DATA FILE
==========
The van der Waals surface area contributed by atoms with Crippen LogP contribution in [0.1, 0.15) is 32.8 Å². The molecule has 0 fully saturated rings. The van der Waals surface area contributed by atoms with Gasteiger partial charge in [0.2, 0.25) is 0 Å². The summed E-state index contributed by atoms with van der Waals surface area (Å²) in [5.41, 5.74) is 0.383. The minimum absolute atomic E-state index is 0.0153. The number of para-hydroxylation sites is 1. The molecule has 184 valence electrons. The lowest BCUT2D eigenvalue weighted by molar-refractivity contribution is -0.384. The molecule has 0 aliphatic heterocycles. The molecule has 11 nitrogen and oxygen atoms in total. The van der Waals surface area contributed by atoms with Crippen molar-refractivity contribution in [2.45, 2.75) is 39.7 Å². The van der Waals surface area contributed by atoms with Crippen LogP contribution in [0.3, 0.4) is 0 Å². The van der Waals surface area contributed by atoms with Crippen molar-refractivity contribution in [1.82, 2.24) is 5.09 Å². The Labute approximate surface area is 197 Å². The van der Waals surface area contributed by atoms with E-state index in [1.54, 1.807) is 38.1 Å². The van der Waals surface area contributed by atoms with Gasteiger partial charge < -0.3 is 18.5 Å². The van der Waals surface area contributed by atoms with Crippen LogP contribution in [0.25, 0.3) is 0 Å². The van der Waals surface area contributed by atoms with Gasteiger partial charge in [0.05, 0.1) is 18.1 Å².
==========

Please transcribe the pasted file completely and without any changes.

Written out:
The van der Waals surface area contributed by atoms with Crippen LogP contribution in [0.1, 0.15) is 32.8 Å². The molecule has 0 fully saturated rings. The van der Waals surface area contributed by atoms with Gasteiger partial charge in [0.2, 0.25) is 0 Å². The summed E-state index contributed by atoms with van der Waals surface area (Å²) in [5.41, 5.74) is 0.383. The minimum absolute atomic E-state index is 0.0153. The number of para-hydroxylation sites is 1. The molecule has 184 valence electrons. The lowest BCUT2D eigenvalue weighted by molar-refractivity contribution is -0.384. The molecule has 0 aliphatic heterocycles. The molecule has 11 nitrogen and oxygen atoms in total. The van der Waals surface area contributed by atoms with Crippen molar-refractivity contribution in [2.45, 2.75) is 39.7 Å². The van der Waals surface area contributed by atoms with Crippen LogP contribution in [0.3, 0.4) is 0 Å². The van der Waals surface area contributed by atoms with Crippen molar-refractivity contribution in [1.82, 2.24) is 5.09 Å². The Labute approximate surface area is 197 Å². The van der Waals surface area contributed by atoms with E-state index in [1.54, 1.807) is 38.1 Å². The van der Waals surface area contributed by atoms with Gasteiger partial charge < -0.3 is 18.5 Å². The van der Waals surface area contributed by atoms with Crippen LogP contribution in [0.25, 0.3) is 0 Å². The van der Waals surface area contributed by atoms with Gasteiger partial charge in [0.05, 0.1) is 18.1 Å².